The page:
Tea Party supporters remain overwhelmingly distrustful of the government in Washington. Only 14% trust the government at least most of the time while 85% say they trust the government only some of the time or never.
There has been virtually no change among Democrats; 34% trust the federal government always or most of the time while 65% trust the government some of the time or never. Democrats continue to be more trusting of government than Republicans, but the partisan gap has been cut from 21 points in March and 26 points in September 2010 to 10 points in the current survey.
There is little difference in trust in government among Democrats; 40% of liberal Democrats say they trust the government to do what is right always or most of the time, compared with 30% of conservative and moderate Democrats.
Independents are somewhat more trusting of government than they were a year ago; 27% say they trust the government at least most of the time, up from 20% last March. The overwhelming majority (71%) continues to say they trust the government only some of the time or never (79% said this a year ago).
Long-Term Trends in Trust in Government
Historically, trust in government is related to broader measures of satisfaction with the state of the nation and economic stress. The low points in government trust over the past half century have mostly occurred during the nation’s economic struggles and periods of intense dissatisfaction with the way things were going in the country.
Similarly, trust in government recovered during periods of high satisfaction and strong economic growth. Both trust in government and satisfaction with the state of the nation remain quite low today.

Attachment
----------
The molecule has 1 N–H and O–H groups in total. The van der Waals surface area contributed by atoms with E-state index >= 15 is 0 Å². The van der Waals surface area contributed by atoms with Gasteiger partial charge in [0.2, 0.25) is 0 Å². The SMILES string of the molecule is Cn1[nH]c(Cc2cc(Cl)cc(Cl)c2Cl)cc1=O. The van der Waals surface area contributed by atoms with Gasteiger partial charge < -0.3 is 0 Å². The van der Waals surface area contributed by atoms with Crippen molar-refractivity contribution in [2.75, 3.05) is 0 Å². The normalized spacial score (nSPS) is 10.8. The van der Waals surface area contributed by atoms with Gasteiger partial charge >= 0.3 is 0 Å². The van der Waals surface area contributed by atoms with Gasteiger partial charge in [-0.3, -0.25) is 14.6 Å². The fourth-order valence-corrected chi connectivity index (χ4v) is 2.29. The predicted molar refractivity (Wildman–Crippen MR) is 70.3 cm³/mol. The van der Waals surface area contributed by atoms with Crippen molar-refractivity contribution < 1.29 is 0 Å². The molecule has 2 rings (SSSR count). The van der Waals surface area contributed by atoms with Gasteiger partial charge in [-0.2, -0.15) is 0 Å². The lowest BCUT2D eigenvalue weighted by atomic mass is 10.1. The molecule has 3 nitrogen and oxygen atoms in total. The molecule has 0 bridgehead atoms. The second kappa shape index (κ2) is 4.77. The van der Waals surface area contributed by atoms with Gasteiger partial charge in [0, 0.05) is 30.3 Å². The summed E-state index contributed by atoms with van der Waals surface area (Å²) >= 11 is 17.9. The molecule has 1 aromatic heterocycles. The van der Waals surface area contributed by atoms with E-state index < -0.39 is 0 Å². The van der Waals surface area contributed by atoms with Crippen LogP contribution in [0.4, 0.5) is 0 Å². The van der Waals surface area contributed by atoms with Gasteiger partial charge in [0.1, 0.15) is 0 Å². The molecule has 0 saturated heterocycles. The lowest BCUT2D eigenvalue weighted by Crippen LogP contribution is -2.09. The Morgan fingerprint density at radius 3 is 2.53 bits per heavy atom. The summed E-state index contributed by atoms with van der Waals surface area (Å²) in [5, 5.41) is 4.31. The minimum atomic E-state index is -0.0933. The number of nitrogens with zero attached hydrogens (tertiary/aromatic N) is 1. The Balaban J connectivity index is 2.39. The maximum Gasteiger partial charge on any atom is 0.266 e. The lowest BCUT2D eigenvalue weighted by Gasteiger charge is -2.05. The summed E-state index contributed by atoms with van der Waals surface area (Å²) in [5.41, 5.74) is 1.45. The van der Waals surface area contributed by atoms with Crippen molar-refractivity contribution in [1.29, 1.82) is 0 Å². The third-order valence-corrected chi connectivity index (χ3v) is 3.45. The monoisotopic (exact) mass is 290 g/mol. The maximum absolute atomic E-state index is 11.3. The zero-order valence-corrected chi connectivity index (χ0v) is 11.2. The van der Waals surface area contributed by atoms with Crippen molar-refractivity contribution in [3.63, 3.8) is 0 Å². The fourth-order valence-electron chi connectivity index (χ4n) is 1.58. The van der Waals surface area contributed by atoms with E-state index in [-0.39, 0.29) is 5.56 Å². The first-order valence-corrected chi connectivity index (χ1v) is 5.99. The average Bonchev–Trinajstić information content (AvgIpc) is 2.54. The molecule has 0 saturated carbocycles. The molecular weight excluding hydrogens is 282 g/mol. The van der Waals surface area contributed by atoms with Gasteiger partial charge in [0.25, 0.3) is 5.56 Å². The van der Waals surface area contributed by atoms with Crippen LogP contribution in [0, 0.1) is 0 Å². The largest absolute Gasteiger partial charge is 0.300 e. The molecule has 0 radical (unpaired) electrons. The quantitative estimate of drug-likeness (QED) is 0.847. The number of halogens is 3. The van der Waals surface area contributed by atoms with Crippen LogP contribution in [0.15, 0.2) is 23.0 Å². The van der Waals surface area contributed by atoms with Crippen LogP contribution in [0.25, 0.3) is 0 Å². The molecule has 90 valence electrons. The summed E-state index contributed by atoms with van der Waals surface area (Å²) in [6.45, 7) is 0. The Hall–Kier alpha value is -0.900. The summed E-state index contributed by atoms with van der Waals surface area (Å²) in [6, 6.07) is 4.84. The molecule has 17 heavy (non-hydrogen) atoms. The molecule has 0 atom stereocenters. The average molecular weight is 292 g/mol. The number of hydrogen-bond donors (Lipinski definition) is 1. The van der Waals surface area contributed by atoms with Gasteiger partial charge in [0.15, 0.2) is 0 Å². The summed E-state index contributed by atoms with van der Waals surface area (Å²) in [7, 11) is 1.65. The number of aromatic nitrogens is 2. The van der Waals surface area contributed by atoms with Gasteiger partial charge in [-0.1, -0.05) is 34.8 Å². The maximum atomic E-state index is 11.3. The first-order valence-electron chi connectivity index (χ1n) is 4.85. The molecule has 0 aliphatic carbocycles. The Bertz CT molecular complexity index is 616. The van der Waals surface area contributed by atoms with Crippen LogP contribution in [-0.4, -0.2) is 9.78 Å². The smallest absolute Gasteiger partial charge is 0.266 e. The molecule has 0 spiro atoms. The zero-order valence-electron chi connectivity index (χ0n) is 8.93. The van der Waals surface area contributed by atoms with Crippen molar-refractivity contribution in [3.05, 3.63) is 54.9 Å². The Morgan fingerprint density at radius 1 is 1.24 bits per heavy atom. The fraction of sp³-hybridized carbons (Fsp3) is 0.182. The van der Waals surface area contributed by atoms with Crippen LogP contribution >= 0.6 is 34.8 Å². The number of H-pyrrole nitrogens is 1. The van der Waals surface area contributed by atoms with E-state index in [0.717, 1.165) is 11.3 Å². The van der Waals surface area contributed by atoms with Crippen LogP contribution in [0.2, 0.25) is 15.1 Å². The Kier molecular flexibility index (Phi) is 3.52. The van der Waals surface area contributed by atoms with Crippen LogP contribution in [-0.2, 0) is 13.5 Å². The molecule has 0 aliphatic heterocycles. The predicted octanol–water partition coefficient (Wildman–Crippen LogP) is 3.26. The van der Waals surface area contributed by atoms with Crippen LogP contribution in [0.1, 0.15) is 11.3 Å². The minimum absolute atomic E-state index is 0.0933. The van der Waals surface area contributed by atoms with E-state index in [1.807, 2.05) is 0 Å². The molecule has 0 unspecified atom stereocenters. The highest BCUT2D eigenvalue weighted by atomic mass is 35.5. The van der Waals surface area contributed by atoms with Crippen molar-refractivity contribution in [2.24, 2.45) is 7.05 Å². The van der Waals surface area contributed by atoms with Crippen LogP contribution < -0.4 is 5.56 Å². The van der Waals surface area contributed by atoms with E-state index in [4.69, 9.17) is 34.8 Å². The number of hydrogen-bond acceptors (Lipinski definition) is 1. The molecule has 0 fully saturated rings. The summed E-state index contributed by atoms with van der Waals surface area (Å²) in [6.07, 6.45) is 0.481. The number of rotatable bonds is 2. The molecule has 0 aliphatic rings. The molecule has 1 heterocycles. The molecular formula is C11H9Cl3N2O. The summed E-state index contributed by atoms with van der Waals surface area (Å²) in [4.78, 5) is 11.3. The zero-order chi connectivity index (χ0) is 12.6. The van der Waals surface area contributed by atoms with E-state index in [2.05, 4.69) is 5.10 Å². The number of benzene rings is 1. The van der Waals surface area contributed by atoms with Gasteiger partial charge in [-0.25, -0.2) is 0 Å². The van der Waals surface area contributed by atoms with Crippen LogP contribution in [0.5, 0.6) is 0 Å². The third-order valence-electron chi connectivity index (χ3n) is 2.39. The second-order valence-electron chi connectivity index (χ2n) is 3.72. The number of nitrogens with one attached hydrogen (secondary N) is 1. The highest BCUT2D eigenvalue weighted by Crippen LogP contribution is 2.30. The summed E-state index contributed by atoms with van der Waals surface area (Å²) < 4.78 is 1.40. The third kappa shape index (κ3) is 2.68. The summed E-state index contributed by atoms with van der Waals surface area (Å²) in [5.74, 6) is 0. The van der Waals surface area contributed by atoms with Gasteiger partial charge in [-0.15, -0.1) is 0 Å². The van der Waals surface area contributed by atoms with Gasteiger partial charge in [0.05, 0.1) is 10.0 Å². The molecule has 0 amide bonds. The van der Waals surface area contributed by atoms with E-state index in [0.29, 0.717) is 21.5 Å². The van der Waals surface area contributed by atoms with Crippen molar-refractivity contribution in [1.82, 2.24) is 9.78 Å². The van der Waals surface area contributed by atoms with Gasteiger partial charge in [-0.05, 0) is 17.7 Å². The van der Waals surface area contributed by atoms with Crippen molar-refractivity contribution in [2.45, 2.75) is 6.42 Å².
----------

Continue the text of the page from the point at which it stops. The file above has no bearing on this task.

Periods of high distrust in government also have corresponded with high turnover in Congress. In general, when public trust in government declines steeply – as it did in 1974, 1980 and in the early 1990s – incumbents are more likely to lose and a larger number of seats usually changes parties. In 2010, when trust reached one of its lowest levels in half a century, rivaling only the early 1990s, 69 seats changed parties, with Republicans gaining 66 seats previously held by Democrats while Democrats took possession of only 3 seats previously held by Republicans. Similarly, 58 incumbents lost in the primary or general elections that year.
The public continues to have a negative view of Congress. About a third of the public (34%) says they have a favorable opinion of Congress while 57% have an unfavorable view. This is little changed from July 2010 when 33% expressed a favorable view and 56% had an unfavorable opinion of Congress.
Although the overall opinion of Congress has been stable, there have been shifts among Republicans and Democrats since last summer. Republicans now have a more favorable view of Congress. Currently, 38% express a favorable opinion of Congress, up 16 points since July 2010. At the same time, fewer Democrats view Congress favorably; 37% now say they have a favorable opinion, down from 48% last summer. These shifts among Republicans and Democrats have virtually erased what was a substantial partisan gap in July.
Although views among independents have been stable, they now view Congress less favorably than Republicans and Democrats. Only 30% of independents say they have a favorable opinion of Congress.